You’ve got to hand it to Bush and Cheney. They are loyal to their friends.
They commuted Scooter Libby’s prison sentence after a jury convicted him of perjury and obstruction of justice.
They secured criminal immunity for federal agents who tortured or sexually abused people.
They secured civil immunity for the telecoms who served as illegal snitches for the federal government.
But perhaps the most audacious act of misguided loyalty of all is the bailout of Wall Street cronies with taxpayer money.
Make no mistake about it: This bailout plan is nothing more than a way to get Wall Street friends and cronies off the hook for bad investment decisions they made. That’s it, pure and simple. And it’s all dressed up in “crisis” garb to scare Congress into enacting it and inducing the American people into supporting it.
Also, don’t forget that those cronies made their bad investment decisions while seeking federal largess. After all, Fannie Mae and Freddie Mac are creations of the federal government, not the free market. The implicit guarantee of their debts came from the federal government, not the free market. Mandating loans to bad-risk customers came from the federal government, not the free market.
Despite all the tripe we’re hearing about “deregulation” and “unfettered capitalism,” especially from the liberals, this is nothing more than a failure of interventionism.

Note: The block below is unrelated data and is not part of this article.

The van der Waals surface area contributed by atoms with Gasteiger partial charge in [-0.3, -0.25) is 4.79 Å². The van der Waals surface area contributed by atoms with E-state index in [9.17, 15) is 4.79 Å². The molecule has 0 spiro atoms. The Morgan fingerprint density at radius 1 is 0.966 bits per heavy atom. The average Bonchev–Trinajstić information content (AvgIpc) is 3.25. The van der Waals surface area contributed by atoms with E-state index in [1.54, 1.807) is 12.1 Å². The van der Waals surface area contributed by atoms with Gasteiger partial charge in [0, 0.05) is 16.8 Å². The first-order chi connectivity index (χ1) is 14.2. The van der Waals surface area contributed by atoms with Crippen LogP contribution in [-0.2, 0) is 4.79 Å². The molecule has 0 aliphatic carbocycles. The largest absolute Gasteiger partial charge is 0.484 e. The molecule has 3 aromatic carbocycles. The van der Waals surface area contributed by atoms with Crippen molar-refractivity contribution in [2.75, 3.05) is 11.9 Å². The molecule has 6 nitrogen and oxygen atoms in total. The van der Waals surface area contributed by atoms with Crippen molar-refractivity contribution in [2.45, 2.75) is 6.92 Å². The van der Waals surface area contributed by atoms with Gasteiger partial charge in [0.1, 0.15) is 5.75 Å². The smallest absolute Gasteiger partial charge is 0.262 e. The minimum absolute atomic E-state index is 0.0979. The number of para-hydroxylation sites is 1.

So, now that their plan to use federal intervention to line the pockets of their buddies has failed, they turn to crony socialism to bail out their buddies, who will undoubtedly return the favor with nice campaign contributions down the line.
Don’t look to the Democrats for help. Oh, they’ll make a big fuss about Bush’s bailout plan, but their socialist predilections will ultimately cause them to cave in and go along, just as they did when Bush, Cheney, and Powell scared them with Saddam’s (nonexistent) WMDs into delegating their power to declare war on Iraq on the eve of the 2002 congressional elections. Anyway, Democrats will see the bailout bill as an opportunity to extend federal control into the private sector, another reason they will end up supporting it.
What should actually be done? They should just let all those companies that made the bad bets bear the consequences. Why shouldn’t those who made wrong investment decisions, especially in order to benefit from federal largess, be the ones to bear the responsibility? Why should people who had nothing to do with those decisions have to cover their bad bets? If they go under, so be it. As the New York Times pointed out this week, there are many young companies, which didn’t make the bad investment decisions that the crony companies made, that are ready to step in and take their place in the marketplace.
Once again, we are seeing the economic and moral bankruptcy of the welfare-state, regulated-economy way of life, to which both conservatives and liberals remain incorrigibly committed. Hopefully, this latest “crisis,” which is being used to transfer massive amounts of wealth from the poor and middle class to the wealthy, will cause more Americans to join up with us libertarians as we do our best to restore economic liberty and genuine free markets to our land.